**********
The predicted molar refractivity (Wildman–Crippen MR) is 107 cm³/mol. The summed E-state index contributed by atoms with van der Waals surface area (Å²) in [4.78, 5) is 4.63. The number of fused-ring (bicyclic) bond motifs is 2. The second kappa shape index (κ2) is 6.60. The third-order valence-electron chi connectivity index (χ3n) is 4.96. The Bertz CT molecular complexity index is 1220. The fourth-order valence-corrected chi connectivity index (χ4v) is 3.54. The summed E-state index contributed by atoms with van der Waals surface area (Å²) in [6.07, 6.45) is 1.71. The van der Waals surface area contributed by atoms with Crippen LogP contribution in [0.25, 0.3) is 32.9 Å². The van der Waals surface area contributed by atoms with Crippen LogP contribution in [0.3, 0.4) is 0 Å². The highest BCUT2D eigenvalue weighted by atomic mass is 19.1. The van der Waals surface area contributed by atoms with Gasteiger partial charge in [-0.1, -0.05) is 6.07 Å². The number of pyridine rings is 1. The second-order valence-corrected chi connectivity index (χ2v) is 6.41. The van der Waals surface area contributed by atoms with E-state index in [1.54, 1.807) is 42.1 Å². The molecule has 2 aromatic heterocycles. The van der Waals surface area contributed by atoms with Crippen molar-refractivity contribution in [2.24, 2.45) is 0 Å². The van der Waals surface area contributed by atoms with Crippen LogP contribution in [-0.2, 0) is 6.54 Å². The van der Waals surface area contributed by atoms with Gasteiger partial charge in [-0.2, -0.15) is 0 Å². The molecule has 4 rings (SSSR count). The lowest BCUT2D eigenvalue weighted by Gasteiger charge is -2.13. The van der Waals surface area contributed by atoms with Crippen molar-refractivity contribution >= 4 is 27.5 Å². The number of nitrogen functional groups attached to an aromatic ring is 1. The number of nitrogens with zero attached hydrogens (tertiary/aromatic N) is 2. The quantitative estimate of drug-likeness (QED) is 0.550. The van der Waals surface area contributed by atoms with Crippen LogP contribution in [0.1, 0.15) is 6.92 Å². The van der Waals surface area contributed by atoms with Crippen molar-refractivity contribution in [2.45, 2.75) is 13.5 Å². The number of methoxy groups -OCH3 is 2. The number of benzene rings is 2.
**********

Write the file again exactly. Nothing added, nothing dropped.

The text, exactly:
The predicted molar refractivity (Wildman–Crippen MR) is 107 cm³/mol. The summed E-state index contributed by atoms with van der Waals surface area (Å²) in [4.78, 5) is 4.63. The number of fused-ring (bicyclic) bond motifs is 2. The second kappa shape index (κ2) is 6.60. The third-order valence-electron chi connectivity index (χ3n) is 4.96. The Bertz CT molecular complexity index is 1220. The fourth-order valence-corrected chi connectivity index (χ4v) is 3.54. The summed E-state index contributed by atoms with van der Waals surface area (Å²) in [6.07, 6.45) is 1.71. The van der Waals surface area contributed by atoms with Crippen LogP contribution in [0.25, 0.3) is 32.9 Å². The van der Waals surface area contributed by atoms with Crippen LogP contribution in [0.3, 0.4) is 0 Å². The highest BCUT2D eigenvalue weighted by atomic mass is 19.1. The van der Waals surface area contributed by atoms with Gasteiger partial charge in [-0.1, -0.05) is 6.07 Å². The number of pyridine rings is 1. The second-order valence-corrected chi connectivity index (χ2v) is 6.41. The van der Waals surface area contributed by atoms with E-state index in [1.54, 1.807) is 42.1 Å². The molecule has 2 aromatic heterocycles. The van der Waals surface area contributed by atoms with Crippen molar-refractivity contribution in [2.24, 2.45) is 0 Å². The van der Waals surface area contributed by atoms with Crippen LogP contribution in [-0.2, 0) is 6.54 Å². The van der Waals surface area contributed by atoms with Gasteiger partial charge in [-0.2, -0.15) is 0 Å². The molecule has 4 rings (SSSR count). The lowest BCUT2D eigenvalue weighted by Gasteiger charge is -2.13. The van der Waals surface area contributed by atoms with Crippen molar-refractivity contribution >= 4 is 27.5 Å². The number of nitrogen functional groups attached to an aromatic ring is 1. The number of nitrogens with zero attached hydrogens (tertiary/aromatic N) is 2. The quantitative estimate of drug-likeness (QED) is 0.550. The van der Waals surface area contributed by atoms with Crippen LogP contribution in [0.1, 0.15) is 6.92 Å². The van der Waals surface area contributed by atoms with Crippen molar-refractivity contribution in [2.45, 2.75) is 13.5 Å². The number of methoxy groups -OCH3 is 2. The number of benzene rings is 2.